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Netherlands

Netherlands

Resuscitated artificially

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Windpark Schoteroog, dormant for the past 18 months, has been given the kiss of life by NedWind. The original turbines in the Dutch wind plant have been removed from their towers and replaced with four NedWind 25, 250 kW turbines at a cost to NedWind of NLG 1 million.

The three year old wind plant, first owned by local electricity company, NV Energiebedrijf of Haarlem, has so far been beset by problems throughout its short lifetime. As well as technical troubles, the original Bouma turbines were just not suitable for the site, says NedWind. In December 1992, NV Energiebedrijf Haarlem gave up the struggle and put the machines to sleep. Not knowing what to do with its dormant white elephant, the electricity company turned to NedWind. With its eye on the existing power purchase contract held by the wind plant, NedWind decided to buy the entire property and earn some extra cash generating kilowatt hours with its own technology and selling these to the utility. The wind plant is expected to generate 1.5 million kWh a year and is equipped with a roadside sign giving information on its production to passers by.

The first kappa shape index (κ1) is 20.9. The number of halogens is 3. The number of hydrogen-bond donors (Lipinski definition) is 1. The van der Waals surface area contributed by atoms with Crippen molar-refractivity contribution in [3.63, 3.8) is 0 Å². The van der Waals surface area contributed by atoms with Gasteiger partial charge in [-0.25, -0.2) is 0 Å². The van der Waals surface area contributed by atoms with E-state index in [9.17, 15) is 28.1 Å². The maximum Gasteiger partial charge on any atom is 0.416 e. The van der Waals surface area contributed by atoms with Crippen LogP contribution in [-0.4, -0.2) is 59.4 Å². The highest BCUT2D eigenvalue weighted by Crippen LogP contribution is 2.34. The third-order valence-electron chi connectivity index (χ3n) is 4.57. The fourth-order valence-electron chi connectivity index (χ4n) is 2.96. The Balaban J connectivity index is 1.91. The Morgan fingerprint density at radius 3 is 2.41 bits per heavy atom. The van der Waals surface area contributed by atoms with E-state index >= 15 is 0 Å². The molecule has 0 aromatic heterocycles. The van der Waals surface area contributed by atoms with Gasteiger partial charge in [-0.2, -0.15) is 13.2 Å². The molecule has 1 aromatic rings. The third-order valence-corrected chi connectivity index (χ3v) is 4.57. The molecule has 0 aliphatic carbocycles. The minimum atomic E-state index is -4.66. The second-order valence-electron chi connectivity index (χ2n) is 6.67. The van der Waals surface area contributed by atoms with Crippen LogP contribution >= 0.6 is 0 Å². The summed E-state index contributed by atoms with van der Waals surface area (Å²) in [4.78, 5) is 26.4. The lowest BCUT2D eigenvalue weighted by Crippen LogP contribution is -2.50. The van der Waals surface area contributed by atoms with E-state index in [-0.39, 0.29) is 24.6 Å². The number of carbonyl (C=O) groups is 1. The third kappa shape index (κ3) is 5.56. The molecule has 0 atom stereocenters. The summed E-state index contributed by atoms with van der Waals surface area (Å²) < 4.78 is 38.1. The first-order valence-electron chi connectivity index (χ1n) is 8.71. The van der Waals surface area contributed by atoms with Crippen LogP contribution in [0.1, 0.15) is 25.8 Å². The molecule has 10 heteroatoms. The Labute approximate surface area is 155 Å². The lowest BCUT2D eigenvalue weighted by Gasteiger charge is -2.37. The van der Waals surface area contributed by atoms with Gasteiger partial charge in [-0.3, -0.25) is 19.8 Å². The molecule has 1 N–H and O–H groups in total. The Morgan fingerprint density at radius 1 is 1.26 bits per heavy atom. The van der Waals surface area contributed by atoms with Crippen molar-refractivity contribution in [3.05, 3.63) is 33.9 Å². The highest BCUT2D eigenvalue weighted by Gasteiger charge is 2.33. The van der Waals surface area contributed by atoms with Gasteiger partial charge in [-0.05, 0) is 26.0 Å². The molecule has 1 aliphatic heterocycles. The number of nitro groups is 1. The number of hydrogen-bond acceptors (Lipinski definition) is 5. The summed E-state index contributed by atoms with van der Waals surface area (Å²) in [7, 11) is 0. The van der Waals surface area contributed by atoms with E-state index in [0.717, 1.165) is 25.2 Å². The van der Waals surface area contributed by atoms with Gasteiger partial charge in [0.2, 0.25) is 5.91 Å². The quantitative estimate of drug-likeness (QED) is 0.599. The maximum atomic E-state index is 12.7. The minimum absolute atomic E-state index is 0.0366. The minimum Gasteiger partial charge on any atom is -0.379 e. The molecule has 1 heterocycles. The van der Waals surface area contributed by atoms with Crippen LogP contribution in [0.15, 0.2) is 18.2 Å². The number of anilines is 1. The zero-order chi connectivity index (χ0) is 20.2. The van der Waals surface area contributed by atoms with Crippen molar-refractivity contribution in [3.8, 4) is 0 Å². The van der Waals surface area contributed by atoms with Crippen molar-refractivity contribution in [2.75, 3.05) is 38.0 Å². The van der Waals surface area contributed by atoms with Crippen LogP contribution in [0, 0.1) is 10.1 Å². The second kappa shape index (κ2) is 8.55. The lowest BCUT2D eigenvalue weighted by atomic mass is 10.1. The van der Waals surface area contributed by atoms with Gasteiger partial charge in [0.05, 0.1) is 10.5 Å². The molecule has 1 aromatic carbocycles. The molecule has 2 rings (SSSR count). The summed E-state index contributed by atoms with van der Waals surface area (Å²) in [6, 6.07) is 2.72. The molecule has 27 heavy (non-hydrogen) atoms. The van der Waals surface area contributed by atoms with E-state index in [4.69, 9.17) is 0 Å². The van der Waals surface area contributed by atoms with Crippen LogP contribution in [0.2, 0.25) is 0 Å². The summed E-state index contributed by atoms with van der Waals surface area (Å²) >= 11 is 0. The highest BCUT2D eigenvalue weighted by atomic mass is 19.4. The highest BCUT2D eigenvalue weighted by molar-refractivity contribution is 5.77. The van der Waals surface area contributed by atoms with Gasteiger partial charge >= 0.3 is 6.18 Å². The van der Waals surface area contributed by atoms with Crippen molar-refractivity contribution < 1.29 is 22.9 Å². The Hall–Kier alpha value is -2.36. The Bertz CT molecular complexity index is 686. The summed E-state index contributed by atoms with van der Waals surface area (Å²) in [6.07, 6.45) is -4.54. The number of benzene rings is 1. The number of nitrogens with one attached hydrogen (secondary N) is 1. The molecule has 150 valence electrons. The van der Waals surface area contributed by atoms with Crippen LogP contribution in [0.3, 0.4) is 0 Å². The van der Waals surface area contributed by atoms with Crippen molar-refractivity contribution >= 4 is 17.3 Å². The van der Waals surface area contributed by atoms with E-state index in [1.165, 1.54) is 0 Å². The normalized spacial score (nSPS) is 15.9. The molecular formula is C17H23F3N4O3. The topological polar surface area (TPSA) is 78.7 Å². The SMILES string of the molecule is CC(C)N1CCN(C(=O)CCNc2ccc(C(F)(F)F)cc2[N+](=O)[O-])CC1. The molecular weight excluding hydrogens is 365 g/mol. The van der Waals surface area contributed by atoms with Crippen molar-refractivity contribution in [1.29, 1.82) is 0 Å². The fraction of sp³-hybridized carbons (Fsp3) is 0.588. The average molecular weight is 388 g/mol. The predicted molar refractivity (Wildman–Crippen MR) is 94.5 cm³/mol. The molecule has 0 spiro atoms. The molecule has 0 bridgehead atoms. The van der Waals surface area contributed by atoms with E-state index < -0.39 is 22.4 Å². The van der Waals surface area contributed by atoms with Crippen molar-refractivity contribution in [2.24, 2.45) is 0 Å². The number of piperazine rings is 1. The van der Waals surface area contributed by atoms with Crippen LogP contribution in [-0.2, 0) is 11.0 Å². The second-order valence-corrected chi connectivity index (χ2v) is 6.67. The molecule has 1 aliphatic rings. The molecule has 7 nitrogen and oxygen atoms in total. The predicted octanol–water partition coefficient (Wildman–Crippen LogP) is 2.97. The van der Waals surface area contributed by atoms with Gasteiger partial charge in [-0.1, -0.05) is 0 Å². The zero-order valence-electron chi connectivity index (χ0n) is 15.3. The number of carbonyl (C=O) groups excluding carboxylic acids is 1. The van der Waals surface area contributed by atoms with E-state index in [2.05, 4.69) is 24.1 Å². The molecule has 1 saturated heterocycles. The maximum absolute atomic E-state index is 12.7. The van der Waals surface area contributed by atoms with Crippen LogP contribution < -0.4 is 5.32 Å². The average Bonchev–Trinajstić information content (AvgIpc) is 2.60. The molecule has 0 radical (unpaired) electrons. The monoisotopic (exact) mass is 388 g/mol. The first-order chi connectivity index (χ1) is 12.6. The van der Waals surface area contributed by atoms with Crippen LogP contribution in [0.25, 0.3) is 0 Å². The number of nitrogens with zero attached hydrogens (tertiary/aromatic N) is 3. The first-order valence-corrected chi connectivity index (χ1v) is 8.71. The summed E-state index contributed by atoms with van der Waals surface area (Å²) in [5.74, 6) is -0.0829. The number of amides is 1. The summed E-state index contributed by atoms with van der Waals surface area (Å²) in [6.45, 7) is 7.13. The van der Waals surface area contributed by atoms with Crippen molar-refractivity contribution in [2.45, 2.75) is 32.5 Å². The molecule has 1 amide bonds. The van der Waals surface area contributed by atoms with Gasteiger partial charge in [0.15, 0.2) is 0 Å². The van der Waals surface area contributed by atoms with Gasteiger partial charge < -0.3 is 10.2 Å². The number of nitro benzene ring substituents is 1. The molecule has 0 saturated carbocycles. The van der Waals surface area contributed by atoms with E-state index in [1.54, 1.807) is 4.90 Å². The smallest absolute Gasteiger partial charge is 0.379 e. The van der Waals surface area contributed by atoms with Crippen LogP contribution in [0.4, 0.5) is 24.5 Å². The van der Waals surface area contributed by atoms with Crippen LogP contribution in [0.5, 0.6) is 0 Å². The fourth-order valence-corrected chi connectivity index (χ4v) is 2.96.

The contract price for the power remains undisclosed, but NedWind says it is not going to get rich quick. The four turbines are located directly below a flight path into Schiphol Airport and NedWind considered it important they were seen to be working.

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